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  March 4, 2002

Turf Science, Turf Culture Are Big Business

Turf grass science and turf culture are important businesses, and areas of growing career potential, says Karl Guillard, associate professor of plant science and head of the turf grass science program at UConn.

For example, according to the National Golf Foundation, there are now some 17,000 golf courses in the U.S. covering an area as large as Rhode Island and Delaware combined. Another 500 new golf courses are built each year.

Today, the specification of turf grasses for these golf courses, the planting of grasses, and the installation of cultivated turf is not a casual matter. It is one of scientific exactitude, depending on the climatic and environmental conditions, the geography involved, and the specific uses to which the grasses will be put.

And golf courses are but a small part of the total turf grass business, says Guillard.

Turf management is also important in erosion control, in athletic fields, municipal parks and grounds, and in the ubiquitous lawns of suburban America.

Since the days of the early English settlers, Americans have had a special fondness for lawns around their homes, Guillard notes. Farmers generally couldn't afford to waste useful growing space for lawns, so having a lawn became a type of "conspicuous consumption" in America. A well-kept lawn became a sign of wealth and success.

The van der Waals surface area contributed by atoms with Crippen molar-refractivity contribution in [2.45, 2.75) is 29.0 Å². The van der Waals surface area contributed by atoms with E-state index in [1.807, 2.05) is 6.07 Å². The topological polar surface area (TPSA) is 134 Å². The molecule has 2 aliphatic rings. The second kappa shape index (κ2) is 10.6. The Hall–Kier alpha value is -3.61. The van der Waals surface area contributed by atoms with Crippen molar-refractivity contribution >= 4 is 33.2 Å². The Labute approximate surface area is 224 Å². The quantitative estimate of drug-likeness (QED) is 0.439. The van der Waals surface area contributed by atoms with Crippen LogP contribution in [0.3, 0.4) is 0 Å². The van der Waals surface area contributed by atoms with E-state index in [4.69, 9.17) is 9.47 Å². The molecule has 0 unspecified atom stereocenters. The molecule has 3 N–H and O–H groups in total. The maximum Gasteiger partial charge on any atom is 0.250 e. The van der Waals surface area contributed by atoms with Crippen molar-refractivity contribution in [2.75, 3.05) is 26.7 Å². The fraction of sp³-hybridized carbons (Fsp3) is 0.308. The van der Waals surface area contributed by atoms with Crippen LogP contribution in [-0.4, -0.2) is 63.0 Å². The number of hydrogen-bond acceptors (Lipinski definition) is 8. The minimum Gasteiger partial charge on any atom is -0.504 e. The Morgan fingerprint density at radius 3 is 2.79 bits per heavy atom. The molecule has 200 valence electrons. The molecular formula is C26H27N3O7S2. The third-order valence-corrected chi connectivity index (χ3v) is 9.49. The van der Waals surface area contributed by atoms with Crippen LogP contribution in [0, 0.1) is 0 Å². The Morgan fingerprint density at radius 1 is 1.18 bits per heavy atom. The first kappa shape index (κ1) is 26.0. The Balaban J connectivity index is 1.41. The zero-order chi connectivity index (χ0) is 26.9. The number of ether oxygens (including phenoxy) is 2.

As America grew and spread westward, land was plentiful and settlements spread outward from village centers, allowing plenty of room for each homeowner to have a lawn.

Today, turf scientists, plant biologists, and chemists who develop ever-better fertilizers, herbicides and pesticides, participate in the unending quest for the perfect lawn, a quest upon which billions of dollars are spent each year.

Interestingly, in this age of synthetics, natural turf is now being replanted in many athletic fields and stadiums where artificial turf was formerly used. This is due, Guillard says, to higher injury rates on synthetic turf, which is less forgiving and more abrasive than natural turf.

Giant Stadium in the New Jersey meadowlands is an example. Cultivated natural turf, has replaced artificial turf, and is grown on-site in four-foot-by-four-foot trays, right in the stadium's parking lot.

Maintaining a supply of replacement turf on site requires quite a complex system, says Guillard, and involves not only keeping the sod moist and fed with the proper nutrients, but warm as well. In cool weather, a blanket of warm air is maintained beneath the trays to promote the growth of the grass.

Turf scientists use their knowledge of different types of grasses in planning turf areas, depending on the terrain, the intended use, and the environmental and climatic conditions.

Turf grass scientists are also involved in experimenting with different grasses from many locales, and in hybridizing and testing new grasses that can withstand tougher conditions of weather and wear.

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